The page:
Uncle Sam could take a bigger bite at tax time for consumers who received too much government help last year with their
That may be just one of several surprises for millions of Americans in advance of the first tax deadline involving the Affordable Care Act.
The majority of Americans who get their health insurance at work should see few changes when filing their taxes. Most will just need to check a box on their tax return indicating they had coverage in 2014.
It stands to be more complicated for those individuals who purchased a private health plan in government-run exchanges or went without insurance at some point last year.
Obamacare launched a year ago, but it's only now that people will incur tax penalties for being uninsured. Others will realize their federal premium subsidy was incorrect.
Experts project that 40% to 50% of families that qualified for financial assistance might have to repay some portion because their actual household income for 2014 was higher than what they estimated during enrollment.
Those repayments could range from a relatively small amount to thousands of dollars in some cases. In California, some of the first clues may emerge later this month when the state issues tax notices to 1 million consumers.
About 85% of the roughly 7 million Americans who signed up last year through government-run exchanges paid discounted premiums thanks to subsidies.
"This could flip people from having a refund to not," said John Graves, an assistant professor of health policy at Vanderbilt University in Nashville. "Nobody can project their income down to the last dollar. It could be a huge deal."
The Obama administration, state health officials and tax preparers are gearing up to help consumers make sense of it all and respond to the potential anger that may arise.
"We are still in the first steps of a historic change, and the challenge we all have is educating Californians and all Americans on how this works," said Peter Lee, executive director of the Covered California exchange. "The individual mandate is really kicking in and some people will find out, 'Oh I actually received more of a tax credit than I should have.'"
Covered California is sending tax notices to its more than 1 million policyholders starting Jan. 20. This new form, called 1095-A, will serve as proof of insurance and specify how much federal assistance customers received last year.
Obamacare policyholders can then use that information to fill out another new tax form, 8962, that will help them calculate the actual amount of subsidy they were eligible for based on their 2014 income.
It could cut both ways. Some people may get additional money from the federal government because their income came in lower than expected, while others will owe money.
As part of his research at Vanderbilt, Graves analyzed household income data and estimated that the average subsidy is $208 too high.
All this comes at an already busy time because Covered California is trying to sign up several hundred thousand new people before open enrollment closes Feb. 15. Officials say they have increased the service center staff in anticipation of these tax-related questions.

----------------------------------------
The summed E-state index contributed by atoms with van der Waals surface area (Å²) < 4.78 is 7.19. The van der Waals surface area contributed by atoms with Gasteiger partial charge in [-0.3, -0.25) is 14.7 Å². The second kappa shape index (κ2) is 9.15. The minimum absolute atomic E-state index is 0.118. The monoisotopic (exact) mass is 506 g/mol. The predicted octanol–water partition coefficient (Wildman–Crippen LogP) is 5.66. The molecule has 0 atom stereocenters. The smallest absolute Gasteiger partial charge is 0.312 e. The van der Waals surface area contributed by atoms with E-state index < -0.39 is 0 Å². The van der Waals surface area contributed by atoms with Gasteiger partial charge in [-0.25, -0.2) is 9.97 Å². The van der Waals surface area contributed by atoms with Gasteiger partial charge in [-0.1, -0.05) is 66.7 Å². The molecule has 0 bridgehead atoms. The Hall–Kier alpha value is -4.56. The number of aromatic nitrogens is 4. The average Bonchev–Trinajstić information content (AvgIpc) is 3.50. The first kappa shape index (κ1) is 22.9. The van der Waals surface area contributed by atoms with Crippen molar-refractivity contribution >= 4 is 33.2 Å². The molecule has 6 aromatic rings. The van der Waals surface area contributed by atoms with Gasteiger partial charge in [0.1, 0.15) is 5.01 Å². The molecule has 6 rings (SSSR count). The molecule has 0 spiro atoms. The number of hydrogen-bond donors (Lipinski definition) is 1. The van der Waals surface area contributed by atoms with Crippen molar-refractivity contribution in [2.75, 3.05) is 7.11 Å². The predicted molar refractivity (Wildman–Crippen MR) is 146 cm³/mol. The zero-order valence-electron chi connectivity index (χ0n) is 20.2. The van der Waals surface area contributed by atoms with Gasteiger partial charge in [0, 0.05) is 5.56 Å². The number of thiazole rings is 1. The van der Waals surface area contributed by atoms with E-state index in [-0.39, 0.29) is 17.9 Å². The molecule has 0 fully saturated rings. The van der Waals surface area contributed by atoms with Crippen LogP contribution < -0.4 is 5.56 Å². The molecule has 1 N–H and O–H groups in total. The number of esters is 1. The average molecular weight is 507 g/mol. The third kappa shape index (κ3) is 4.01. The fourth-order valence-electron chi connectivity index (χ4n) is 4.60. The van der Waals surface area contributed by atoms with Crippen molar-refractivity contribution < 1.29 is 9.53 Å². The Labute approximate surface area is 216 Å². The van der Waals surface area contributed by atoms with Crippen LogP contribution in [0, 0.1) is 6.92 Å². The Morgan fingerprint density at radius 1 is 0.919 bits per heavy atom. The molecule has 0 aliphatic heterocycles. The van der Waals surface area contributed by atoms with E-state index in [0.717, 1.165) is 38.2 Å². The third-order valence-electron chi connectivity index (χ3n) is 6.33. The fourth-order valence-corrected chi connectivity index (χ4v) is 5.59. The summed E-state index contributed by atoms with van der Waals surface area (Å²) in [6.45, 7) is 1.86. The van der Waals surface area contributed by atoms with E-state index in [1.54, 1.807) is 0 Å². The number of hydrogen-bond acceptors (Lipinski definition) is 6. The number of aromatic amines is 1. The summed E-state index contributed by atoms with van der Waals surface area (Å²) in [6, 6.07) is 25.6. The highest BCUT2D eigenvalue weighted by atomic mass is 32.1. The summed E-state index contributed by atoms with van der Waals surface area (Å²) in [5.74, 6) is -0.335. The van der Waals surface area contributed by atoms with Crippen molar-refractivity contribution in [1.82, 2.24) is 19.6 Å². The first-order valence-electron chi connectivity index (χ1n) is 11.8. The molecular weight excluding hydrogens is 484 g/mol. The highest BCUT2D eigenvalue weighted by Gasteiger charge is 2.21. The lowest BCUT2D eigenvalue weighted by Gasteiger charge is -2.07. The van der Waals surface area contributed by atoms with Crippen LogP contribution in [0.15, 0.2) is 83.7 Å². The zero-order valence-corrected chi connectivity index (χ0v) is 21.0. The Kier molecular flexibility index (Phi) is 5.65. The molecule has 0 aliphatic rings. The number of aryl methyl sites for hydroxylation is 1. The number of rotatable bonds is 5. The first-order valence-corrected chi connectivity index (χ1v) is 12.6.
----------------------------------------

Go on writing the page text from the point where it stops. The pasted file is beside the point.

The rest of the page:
In its marketing and outreach, the state had reminded consumers about the need to update their income if they changed jobs or hours, got a bonus or had another change that affected their finances or household size.
Individuals earning up to $46,000 annually and families of four making up to $94,000 can qualify for subsidies.
About two-thirds of consumers didn't know that their 2014 tax return would be used to reconcile their subsidy amount, according to a survey by the H&R Block Tax Institute.
More than 80% of tax filers typically get a refund, and the average amount is about $2,800, according to Kathy Pickering, the tax institute's executive director. Many families depend on that infusion of cash to pay off bills, get out of debt or splurge on a big purchase.
"That money is so important to so many people," Pickering said. "Anything that affects their tax refund negatively can really impact their financial situation."
Lee notes that the health law has caps in place to protect lower-income people from owing a significant amount and that repayments can also be extended into future tax years.
For instance, people earning less than 200% of the federal poverty line, about $23,000 for an individual, won't owe more than $300. That cap increases to $1,250 for an individual who makes less than four times the federal poverty line. There is no cap for those with higher incomes.
"There are people that might owe more than $2,500 as a family," Lee said. "There will be a very small amount of them, and I worry they become the headline."
During tax season, the uninsured will get an opportunity to seek an exemption from the mandate to buy health insurance. There are more than 30 potential exemptions available to them, ranging from financial hardship to religious reasons.
For the 2014 tax year, the penalty for being uninsured is $95 per adult or 1% of modified adjusted gross income, whichever is greater.
For instance, Pickering said, a couple making $65,000 a year could be penalized $447 on their tax return for lacking coverage.
Public awareness of the penalties is very low. A survey published last month by the Kaiser Family Foundation found that 72% of people didn't know what the fines are in the health law.
Those penalties are increasing for future tax years. For 2015, they rise to $325 per adult or 2% of income, whichever is higher.
During the final weeks of open enrollment this year, California officials will be emphasizing the financial toll of skipping coverage.
"We don't want consumers to be surprised," Lee said. "They have the opportunity to avoid far bigger penalties that will be hitting them a year from now."